According to the standard view, the so-called ‘Copenhagen interpretation’ of quantum mechanics originated in discussions between Bohr and Heisenberg in 1927, and was defended by Bohr in his classic debate with Einstein. Yet recent scholarship has shown Bohr’s views were never widely accepted, let alone properly understood, by his contemporaries, many of whom held divergent views of the ‘Copenhagen orthodoxy’. This paper examines how the ‘myth of the Copenhagen interpretation’ was constructed by situating it in the context of Soviet Marxist (...)
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  12. Kristian Camilleri (2005). Heisenberg and the Transformation of Kantian Philosophy. International Studies in the Philosophy of Science 19 (3):271 – 287.score: 3.0
    In this paper, I argue that Heisenberg's mature philosophy of quantum mechanics must be understood in the context of his epistemological project to reinterpret and redefine Kant's notion of the a priori. After discussions with Weizsäcker and Hermann in Leipzig in the 1930s, Heisenberg attempted to ground his interpretation of quantum mechanics on what might be termed a 'practical' transformation of Kantian philosophy. Taking as his starting point, Bohr's doctrine of the indispensability of classical concepts, Heisenberg argued that concepts such (...)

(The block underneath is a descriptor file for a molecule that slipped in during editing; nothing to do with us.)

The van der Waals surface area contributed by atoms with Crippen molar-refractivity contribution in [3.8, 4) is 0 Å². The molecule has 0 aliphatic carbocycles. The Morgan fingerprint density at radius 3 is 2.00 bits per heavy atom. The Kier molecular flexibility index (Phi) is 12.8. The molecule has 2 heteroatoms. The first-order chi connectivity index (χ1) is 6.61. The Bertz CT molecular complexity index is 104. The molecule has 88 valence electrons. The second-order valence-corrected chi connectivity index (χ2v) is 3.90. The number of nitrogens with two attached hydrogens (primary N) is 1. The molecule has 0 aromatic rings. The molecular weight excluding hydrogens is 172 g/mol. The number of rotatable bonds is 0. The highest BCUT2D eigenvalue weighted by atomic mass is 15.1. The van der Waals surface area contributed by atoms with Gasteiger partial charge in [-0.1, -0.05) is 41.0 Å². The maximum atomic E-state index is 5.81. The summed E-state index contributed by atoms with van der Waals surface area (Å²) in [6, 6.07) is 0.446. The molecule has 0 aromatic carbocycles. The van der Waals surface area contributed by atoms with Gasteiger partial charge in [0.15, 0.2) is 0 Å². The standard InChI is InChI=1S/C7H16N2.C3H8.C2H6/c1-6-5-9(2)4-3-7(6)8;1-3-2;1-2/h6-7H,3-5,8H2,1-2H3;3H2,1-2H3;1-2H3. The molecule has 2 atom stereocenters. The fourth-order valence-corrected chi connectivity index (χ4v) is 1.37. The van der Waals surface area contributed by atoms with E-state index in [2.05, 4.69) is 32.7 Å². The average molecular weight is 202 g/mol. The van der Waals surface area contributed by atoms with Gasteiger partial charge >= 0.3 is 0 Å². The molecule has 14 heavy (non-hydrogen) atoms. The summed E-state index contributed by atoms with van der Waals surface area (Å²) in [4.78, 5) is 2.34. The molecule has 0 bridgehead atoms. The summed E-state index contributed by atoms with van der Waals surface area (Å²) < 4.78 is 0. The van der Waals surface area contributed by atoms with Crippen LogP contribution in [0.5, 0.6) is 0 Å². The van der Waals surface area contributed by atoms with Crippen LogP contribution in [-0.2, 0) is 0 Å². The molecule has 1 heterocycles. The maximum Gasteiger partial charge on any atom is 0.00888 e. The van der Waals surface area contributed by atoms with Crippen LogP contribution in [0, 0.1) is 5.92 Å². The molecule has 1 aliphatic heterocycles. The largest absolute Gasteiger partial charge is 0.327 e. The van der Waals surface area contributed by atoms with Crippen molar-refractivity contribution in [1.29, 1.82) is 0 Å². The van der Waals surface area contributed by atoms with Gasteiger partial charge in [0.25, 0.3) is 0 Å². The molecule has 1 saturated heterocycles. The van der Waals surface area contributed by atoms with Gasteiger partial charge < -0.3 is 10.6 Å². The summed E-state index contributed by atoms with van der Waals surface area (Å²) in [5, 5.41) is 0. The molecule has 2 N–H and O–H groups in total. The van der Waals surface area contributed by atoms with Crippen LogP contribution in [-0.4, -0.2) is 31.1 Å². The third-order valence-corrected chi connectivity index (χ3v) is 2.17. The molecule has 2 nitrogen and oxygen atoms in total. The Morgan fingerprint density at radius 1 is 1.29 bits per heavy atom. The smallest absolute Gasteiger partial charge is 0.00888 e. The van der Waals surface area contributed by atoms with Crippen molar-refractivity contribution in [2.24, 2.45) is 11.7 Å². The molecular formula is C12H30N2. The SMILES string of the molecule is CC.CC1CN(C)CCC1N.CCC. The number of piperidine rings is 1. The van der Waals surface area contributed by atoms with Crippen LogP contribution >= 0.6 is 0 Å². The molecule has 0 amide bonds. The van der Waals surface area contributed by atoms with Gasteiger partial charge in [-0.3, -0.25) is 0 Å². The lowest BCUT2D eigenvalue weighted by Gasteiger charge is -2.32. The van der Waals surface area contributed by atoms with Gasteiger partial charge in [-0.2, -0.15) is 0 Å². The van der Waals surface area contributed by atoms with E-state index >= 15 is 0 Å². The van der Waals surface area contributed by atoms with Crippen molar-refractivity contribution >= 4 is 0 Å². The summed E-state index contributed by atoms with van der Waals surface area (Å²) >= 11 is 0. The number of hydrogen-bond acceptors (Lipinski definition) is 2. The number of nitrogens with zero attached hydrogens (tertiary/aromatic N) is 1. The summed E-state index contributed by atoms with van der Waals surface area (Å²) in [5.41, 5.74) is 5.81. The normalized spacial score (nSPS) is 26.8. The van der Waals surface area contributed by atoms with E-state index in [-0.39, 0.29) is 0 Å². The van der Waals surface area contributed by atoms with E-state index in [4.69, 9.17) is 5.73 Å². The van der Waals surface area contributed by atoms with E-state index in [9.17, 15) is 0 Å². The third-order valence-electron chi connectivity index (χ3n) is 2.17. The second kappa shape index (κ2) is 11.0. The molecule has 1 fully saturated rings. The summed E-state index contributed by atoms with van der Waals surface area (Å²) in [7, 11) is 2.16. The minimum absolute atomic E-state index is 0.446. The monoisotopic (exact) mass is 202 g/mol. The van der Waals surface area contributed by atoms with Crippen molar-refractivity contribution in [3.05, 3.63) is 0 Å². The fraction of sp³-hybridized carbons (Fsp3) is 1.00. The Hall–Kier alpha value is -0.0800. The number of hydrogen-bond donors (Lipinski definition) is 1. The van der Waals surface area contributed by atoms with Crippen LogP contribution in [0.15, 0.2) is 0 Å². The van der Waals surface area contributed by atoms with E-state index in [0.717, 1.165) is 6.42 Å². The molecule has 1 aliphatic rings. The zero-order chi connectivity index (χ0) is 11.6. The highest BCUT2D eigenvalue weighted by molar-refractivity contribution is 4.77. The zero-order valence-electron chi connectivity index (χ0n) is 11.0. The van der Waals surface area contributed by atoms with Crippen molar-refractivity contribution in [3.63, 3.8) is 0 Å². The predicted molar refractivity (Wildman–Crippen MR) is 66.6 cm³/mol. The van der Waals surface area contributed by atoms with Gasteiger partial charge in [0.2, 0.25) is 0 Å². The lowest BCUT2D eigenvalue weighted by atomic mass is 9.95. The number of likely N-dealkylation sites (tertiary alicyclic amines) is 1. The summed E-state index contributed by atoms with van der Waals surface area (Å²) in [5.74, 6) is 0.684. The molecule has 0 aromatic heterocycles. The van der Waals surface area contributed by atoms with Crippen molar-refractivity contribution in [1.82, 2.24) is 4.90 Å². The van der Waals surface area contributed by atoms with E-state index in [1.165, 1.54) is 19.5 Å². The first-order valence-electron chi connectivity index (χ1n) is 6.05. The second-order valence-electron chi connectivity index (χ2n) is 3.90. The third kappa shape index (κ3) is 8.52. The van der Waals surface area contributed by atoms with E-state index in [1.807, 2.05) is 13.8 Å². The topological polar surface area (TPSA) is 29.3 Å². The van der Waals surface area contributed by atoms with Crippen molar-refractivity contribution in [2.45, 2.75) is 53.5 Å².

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  13. Kristian Camilleri (2006). Heisenberg and the Wave–Particle Duality. Studies in History and Philosophy of Science Part B 37 (2):298-315.score: 3.0
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  14. Kristian Urstad, Loving Socrates: The Individual and the Ladder of Love in Plato's Symposium. Res Cogitans.score: 3.0
    In Plato’s Symposium, the priestess Diotima, whom Socrates introduces as an expert in love, describes how the lover who would advance rightly in erotics would ascend from loving a particular beautiful body and individual to loving Beauty itself. This hierarchy is conventionally referred to as Plato’s scala amoris or ‘ladder of love’, for the reason that the uppermost form of love cannot be reached without having initially stepped on the first rung of the ladder, which is the physical attraction to (...)
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  15. Kristian Skagen Ekeli (2004). Environmental Risks, Uncertainty and Intergenerational Ethics. Environmental Values 13 (4):421-448.score: 3.0